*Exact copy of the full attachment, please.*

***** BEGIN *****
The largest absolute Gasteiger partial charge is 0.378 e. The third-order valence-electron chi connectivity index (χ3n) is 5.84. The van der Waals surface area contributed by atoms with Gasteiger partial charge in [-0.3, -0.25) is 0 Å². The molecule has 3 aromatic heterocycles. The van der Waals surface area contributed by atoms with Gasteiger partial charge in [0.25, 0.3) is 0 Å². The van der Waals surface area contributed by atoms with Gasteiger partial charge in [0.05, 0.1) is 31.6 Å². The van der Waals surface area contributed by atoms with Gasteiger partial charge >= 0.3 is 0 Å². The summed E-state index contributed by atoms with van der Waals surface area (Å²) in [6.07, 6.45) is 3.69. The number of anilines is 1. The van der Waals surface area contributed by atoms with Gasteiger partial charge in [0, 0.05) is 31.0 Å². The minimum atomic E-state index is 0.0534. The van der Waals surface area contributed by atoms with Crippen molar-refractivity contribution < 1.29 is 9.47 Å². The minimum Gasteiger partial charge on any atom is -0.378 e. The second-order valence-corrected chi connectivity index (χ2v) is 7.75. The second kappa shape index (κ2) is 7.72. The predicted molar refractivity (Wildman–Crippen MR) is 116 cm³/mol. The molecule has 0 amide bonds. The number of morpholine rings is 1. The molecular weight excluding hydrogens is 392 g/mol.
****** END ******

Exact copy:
The largest absolute Gasteiger partial charge is 0.378 e. The third-order valence-electron chi connectivity index (χ3n) is 5.84. The van der Waals surface area contributed by atoms with Gasteiger partial charge in [-0.3, -0.25) is 0 Å². The molecule has 3 aromatic heterocycles. The van der Waals surface area contributed by atoms with Gasteiger partial charge in [0.25, 0.3) is 0 Å². The van der Waals surface area contributed by atoms with Gasteiger partial charge in [0.05, 0.1) is 31.6 Å². The van der Waals surface area contributed by atoms with Gasteiger partial charge >= 0.3 is 0 Å². The summed E-state index contributed by atoms with van der Waals surface area (Å²) in [6.07, 6.45) is 3.69. The number of anilines is 1. The van der Waals surface area contributed by atoms with Gasteiger partial charge in [0, 0.05) is 31.0 Å². The minimum atomic E-state index is 0.0534. The van der Waals surface area contributed by atoms with Crippen molar-refractivity contribution < 1.29 is 9.47 Å². The minimum Gasteiger partial charge on any atom is -0.378 e. The second-order valence-corrected chi connectivity index (χ2v) is 7.75. The second kappa shape index (κ2) is 7.72. The predicted molar refractivity (Wildman–Crippen MR) is 116 cm³/mol. The molecule has 0 amide bonds. The number of morpholine rings is 1. The molecular weight excluding hydrogens is 392 g/mol.